Here, Nguyen offers a chicken stir-fry that uses green fruit with a tinge of pink. Some papaya can be green on the outside even while the flesh inside is turning pink. Nguyen says to check green papaya by pressing a fingernail into the fruit to expose a tiny crack of the flesh.
TAMARIND PAPAYA WITH CHICKEN
Courtesy Thip Nguyen, Creative Cookery Catering
2 teaspoons cornstarch
1 tablespoon soy sauce
2 chicken breasts or 4 thighs, cut into bite-size pieces
1/3 cup water
1-1/2 pounds green papaya, early to medium ripeness
2 tablespoons olive or vegetable oil
3 cloves garlic, minced or crushed
2 thumb-size pieces ginger, sliced
2 to 3 tablespoons cooking sherry
2 tablespoons tamarind sauce, or to taste
2 tablespoons sugar
1 to 2 pieces lime
2 tablespoons fish sauce (optional; use salt if eliminating)
3 fresh chilies (optional)
3 tablespoons cilantro, roughly chopped
In small bowl, combine cornstarch and soy sauce.
Place chicken in bowl and pour soy sauce mixture and water over chicken. Mix well and cover bowl to marinate.
Peel and seed papaya. Use food processor, single-blade hand shredder or knife to slice papaya into 1-inch-by-2-inch pieces about 1/8-inch thick.
In large pan, heat oil. When hot, add garlic, ginger and chicken. Cook 2 to 3 minutes, stirring, then add papaya.
Cook until pan becomes dry, then add sherry and cook 2 minutes.
Add tamarind sauce 2 teaspoons at a time and incorporate into chicken. Cook until chicken is done.
Remove from heat and add sugar, lime, fish sauce and chilies, if using. Top with cilantro. Serves 3.
Note: For a vegetarian version, replace chicken with tofu or mushrooms and eliminate fish sauce.
Approximate nutritional information, per serving (including fish sauce): 430 calories, 20 g fat, 4.5 g saturated fat, 75 mg cholesterol, greater than 1,300 mg sodium, 36 g carbohydrate, 4 g fiber, 14 g sugar, 27 g protein
Courtesy Carina Agpaoa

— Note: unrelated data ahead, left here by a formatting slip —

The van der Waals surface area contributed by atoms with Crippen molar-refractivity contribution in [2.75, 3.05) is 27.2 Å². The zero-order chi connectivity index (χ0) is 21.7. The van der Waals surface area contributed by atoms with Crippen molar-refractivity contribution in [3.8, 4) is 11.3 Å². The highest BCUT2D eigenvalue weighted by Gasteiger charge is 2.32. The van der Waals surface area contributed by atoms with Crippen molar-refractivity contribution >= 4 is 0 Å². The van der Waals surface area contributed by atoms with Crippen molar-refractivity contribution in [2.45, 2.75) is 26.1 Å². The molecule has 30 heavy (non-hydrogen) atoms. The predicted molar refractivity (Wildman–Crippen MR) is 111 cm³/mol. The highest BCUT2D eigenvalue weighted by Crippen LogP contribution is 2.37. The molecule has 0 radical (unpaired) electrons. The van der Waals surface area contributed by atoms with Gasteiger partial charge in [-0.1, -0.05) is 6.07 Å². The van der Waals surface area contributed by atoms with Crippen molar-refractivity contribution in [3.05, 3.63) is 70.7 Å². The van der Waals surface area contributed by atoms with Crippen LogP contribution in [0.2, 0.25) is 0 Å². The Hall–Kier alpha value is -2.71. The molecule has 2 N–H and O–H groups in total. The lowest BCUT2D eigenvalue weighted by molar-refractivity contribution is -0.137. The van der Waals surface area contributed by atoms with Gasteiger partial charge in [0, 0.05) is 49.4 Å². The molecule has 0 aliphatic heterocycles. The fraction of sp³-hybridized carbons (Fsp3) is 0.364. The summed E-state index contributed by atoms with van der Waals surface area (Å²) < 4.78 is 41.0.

2 tablespoons olive oil
3 pounds stewing chicken, cut into pieces and skin removed
2-inch piece ginger, sliced
2 tablespoons fish sauce
Chicken broth or chicken bouillon cube
3 pounds green papaya, peeled and cut in chunks
Sea salt, to taste (optional)
10 stems marungai leaves, or to taste
Heat oil in large pot. Add chicken and ginger and brown chicken. Add fish sauce.
When brown, add chicken broth or bouillon and water to cover chicken. Bring to boil, lower heat and cook until chicken softens, about 2-1/2 hours. Check pot and add water accordingly.
Add papaya and salt. Continue cooking 25 minutes.
Add marungai leaves and cook another 5 minutes. Serves 6 to 8.
Note: Ratio of chicken to papaya can be adjusted according to taste.
Approximate nutritional information, per serving (based on 6 servings, assumes 15 ounces chicken broth and not including salt to taste): 280 calories, 12 g fat, 2.5 g saturated fat, 80 mg cholesterol, 850 mg sodium, 17 g carbohydrate, 3 g fiber, 2 g sugar, 27 g protein
THAI PAPAYA SALAD
2 tablespoons minced garlic
1 teaspoon salt
3 tablespoons tamarind sauce
2 tablespoons palm sugar
2 tablespoons fish sauce
3 tablespoons sugar
1/2 teaspoon shrimp paste (optional)
1 teaspoon dry chili flakes (optional)
3 cups shredded green papaya (fruit should be hard and very green, with crisp flesh)
1 cup diced tomatoes
1/2 cup shredded carrots
1 cup long beans, cut into 1-inch long pieces
1/2 cup lime juice
Chili pepper, to taste (optional)
2 tablespoons crushed peanuts
In a mortar, crush garlic, then add salt, mixing thoroughly (or use a bowl, crushing with the bottom of a glass or back of a spoon).
Add tamarind, palm sugar, fish sauce, sugar, shrimp paste and chili flakes. Mix.
Add and gently crush papaya, tomatoes, carrots and beans. Add lime and mix. Add chili pepper. Garnish with peanut. Serve with lettuce and other sliced vegetables. Serves 4.
Approximate nutritional information, per serving: 140 calories, 2.5 g total fat, no saturated fat or cholesterol, greater than 1,200 mg sodium, 28 g carbohydrate, 5 g fiber, 17 g sugar, 4 g protein